AER200 - Advanced Aeronautics

Outline information
Semester
Schools offering this subject
Last revision date Mar 10, 2020 2:41:38 PM
Last review date Mar 10, 2020 2:41:38 PM

Subject Title
Advanced Aeronautics

Subject Description
This course provides an introduction to meteorology and aircraft navigation. The basic principles of meteorology are covered, as are those aspects of meteorology of particular importance to pilots, such as severe weather, icing and its effects on aircraft, aviation weather reports etc. Topics in aircraft navigation that are covered include aeronautical charts and their use in VFR flight planning and execution, navigation problems such as wind and drift problems, calculation of heading to steer and groundspeed, etc. Students also learn the use of the E6B flight computer. Aviation radio communication facilities and radio navigation aids used for short-range cross country flights are studied. The students apply their knowledge of meteorology and navigation to many exercises in VFR flight planning.

Credit Status
One Credit

Learning Outcomes
Upon successful completion of this subject the student will be able to:

Upon successful completion of this subject, the student will be able to:

 

  1. Explain properties of the atmosphere and the formation of weather using general weather related scenarios.

  2. Interpret all general aviation weather products to plan for a visual flight rules flight.

  3. Use aeronautical charts to plan a visual flight rules flight and to make enroute corrections.

  4. Interpret instrument indications to solve radio navigation problems using aviation specific scenarios.

  5. Explain radio-operating principles effect on visual flight rules.

Essential Employability Skills
Respond to written, spoken, or visual messages in a manner that ensures effective communication.

Execute mathematical operations accurately.

Apply a systematic approach to solve problems.

Locate, select, organize, and document information using appropriate technology and information systems.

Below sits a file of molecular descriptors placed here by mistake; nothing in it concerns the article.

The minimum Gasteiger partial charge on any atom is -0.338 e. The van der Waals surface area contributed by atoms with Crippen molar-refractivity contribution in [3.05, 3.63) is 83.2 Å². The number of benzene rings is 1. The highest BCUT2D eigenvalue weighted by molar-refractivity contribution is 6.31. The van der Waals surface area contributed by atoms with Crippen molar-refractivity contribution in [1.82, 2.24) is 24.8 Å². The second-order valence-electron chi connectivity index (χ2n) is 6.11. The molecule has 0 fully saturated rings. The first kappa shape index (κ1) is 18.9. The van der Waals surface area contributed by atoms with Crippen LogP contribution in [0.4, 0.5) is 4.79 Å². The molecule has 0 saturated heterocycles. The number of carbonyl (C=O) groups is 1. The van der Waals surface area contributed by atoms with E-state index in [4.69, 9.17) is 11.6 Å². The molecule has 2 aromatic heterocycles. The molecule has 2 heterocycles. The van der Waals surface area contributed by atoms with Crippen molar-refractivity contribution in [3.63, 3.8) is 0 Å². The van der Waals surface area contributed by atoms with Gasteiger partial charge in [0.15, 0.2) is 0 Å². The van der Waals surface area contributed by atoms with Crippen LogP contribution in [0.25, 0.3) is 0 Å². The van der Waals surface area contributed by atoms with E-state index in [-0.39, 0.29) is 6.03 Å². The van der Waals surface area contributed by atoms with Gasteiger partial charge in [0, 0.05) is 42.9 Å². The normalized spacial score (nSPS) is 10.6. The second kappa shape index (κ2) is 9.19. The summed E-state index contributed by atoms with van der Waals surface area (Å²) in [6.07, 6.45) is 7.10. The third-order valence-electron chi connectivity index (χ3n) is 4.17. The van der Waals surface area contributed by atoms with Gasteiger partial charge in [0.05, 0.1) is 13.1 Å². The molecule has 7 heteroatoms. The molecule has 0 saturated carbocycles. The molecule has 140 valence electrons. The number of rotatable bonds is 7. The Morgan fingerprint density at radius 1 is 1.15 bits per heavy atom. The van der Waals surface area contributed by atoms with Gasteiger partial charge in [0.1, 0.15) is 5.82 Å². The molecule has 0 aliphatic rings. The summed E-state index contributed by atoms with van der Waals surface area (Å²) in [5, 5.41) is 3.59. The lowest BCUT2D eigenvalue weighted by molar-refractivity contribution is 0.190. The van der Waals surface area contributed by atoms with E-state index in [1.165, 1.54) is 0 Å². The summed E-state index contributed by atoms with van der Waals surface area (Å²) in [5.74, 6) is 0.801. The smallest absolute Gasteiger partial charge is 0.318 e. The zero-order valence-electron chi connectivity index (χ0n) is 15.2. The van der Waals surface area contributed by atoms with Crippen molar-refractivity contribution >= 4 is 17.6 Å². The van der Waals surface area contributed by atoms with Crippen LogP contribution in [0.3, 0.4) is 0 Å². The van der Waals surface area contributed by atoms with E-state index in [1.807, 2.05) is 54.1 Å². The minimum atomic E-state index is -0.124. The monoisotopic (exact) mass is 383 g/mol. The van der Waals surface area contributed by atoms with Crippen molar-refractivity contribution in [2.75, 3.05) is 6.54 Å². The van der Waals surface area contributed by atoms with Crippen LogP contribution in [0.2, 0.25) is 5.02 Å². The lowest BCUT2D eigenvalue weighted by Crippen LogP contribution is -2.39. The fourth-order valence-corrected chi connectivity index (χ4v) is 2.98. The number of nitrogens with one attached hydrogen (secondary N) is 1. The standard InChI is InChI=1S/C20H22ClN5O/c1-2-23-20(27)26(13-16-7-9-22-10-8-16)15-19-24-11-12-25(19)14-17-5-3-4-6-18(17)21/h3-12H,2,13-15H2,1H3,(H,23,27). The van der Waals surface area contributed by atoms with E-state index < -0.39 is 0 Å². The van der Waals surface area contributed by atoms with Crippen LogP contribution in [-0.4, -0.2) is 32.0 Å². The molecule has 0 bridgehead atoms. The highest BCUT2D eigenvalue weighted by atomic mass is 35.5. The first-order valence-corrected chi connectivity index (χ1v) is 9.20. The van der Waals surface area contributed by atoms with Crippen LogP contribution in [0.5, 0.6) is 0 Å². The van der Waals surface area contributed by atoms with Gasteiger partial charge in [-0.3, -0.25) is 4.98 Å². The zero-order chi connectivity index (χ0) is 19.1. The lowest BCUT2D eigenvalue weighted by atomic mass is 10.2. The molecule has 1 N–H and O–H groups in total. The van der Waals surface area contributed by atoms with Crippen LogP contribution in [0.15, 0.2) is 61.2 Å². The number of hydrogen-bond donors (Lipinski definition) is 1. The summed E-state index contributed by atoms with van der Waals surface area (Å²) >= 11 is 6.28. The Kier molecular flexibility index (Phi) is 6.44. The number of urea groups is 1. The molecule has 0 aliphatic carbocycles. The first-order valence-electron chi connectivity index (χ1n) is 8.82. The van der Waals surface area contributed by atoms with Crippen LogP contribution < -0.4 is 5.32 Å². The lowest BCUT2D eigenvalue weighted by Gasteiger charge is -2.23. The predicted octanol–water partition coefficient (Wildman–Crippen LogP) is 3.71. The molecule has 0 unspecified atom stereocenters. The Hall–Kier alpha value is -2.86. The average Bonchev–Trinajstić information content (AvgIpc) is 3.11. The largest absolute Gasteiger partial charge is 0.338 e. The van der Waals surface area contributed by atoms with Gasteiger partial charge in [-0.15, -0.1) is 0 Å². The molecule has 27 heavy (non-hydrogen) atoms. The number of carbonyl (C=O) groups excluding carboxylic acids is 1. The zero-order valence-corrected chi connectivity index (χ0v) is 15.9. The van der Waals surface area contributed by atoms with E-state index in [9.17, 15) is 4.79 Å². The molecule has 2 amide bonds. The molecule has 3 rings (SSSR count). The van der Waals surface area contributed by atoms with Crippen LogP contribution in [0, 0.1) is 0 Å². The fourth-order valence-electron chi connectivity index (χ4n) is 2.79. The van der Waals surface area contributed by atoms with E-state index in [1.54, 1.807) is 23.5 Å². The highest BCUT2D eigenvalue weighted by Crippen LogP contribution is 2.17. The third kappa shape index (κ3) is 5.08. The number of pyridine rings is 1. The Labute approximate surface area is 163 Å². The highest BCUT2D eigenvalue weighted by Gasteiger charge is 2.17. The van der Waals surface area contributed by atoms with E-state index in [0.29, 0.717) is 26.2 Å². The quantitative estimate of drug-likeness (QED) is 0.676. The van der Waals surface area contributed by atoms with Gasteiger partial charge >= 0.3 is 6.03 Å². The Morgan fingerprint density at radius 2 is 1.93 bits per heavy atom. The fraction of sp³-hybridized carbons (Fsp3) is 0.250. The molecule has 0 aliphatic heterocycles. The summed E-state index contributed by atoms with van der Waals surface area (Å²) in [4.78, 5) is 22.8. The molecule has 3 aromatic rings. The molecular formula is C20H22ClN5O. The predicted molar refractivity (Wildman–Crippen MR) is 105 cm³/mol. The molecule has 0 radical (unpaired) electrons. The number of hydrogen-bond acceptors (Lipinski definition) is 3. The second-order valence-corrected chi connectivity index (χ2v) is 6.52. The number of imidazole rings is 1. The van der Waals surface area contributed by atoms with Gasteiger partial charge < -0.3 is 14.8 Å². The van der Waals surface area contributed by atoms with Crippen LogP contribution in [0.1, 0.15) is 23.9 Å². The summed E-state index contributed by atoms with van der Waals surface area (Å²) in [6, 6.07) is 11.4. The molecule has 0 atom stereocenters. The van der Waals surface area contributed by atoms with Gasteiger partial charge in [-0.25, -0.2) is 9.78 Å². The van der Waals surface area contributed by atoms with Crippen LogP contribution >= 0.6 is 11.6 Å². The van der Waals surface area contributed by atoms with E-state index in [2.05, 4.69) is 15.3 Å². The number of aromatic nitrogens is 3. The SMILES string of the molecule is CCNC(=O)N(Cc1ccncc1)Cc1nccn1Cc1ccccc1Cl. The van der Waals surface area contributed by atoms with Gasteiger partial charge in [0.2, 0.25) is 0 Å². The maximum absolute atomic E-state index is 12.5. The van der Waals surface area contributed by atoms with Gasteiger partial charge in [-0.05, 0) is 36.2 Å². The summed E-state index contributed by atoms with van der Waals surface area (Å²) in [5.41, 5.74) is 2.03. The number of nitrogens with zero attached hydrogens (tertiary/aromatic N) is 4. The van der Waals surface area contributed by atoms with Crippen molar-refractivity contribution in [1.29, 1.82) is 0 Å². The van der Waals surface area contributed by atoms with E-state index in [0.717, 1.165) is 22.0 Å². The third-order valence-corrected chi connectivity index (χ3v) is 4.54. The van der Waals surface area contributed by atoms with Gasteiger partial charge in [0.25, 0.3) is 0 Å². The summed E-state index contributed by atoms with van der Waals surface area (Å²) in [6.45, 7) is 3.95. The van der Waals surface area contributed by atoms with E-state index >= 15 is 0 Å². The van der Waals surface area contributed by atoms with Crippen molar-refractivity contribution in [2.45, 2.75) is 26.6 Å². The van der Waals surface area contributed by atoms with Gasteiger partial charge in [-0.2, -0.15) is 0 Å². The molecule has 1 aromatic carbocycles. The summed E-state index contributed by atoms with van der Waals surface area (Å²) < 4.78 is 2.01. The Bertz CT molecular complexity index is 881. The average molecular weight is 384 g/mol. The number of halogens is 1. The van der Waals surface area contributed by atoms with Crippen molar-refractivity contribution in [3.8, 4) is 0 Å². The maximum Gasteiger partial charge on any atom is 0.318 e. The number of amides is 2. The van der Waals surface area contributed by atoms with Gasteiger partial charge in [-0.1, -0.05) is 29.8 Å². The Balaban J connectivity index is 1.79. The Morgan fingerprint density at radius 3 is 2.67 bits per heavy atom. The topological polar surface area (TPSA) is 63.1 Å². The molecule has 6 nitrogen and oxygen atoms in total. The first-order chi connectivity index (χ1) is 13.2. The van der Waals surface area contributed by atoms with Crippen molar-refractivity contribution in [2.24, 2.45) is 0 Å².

Analyze, evaluate, and apply relevant information from a variety of sources.

Manage the use of time and other resources to complete projects.

Take responsibility for one's own actions, decisions, and consequences.

Academic Integrity
Seneca upholds a learning community that values academic integrity, honesty, fairness, trust, respect, responsibility and courage. These values enhance Seneca's commitment to deliver high-quality education and teaching excellence, while supporting a positive learning environment. Ensure that you are aware of Seneca's Academic Integrity Policy which can be found at: http://www.senecacollege.ca/about/policies/academic-integrity-policy.html Review section 2 of the policy for details regarding approaches to supporting integrity. Section 2.3 and Appendix B of the policy describe various sanctions that can be applied, if there is suspected academic misconduct (e.g., contract cheating, cheating, falsification, impersonation or plagiarism).

Please visit the Academic Integrity website http://open2.senecac.on.ca/sites/academic-integrity/for-students to understand and learn more about how to prepare and submit work so that it supports academic integrity, and to avoid academic misconduct.

Discrimination/Harassment
All students and employees have the right to study and work in an environment that is free from discrimination and/or harassment. Language or activities that defeat this objective violate the College Policy on Discrimination/Harassment and shall not be tolerated. Information and assistance are available from the Student Conduct Office at student.conduct@senecacollege.ca.

Accommodation for Students with Disabilities
The College will provide reasonable accommodation to students with disabilities in order to promote academic success. If you require accommodation, contact the Counselling and Accessibility Services Office at ext. 22900 to initiate the process for documenting, assessing and implementing your individual accommodation needs.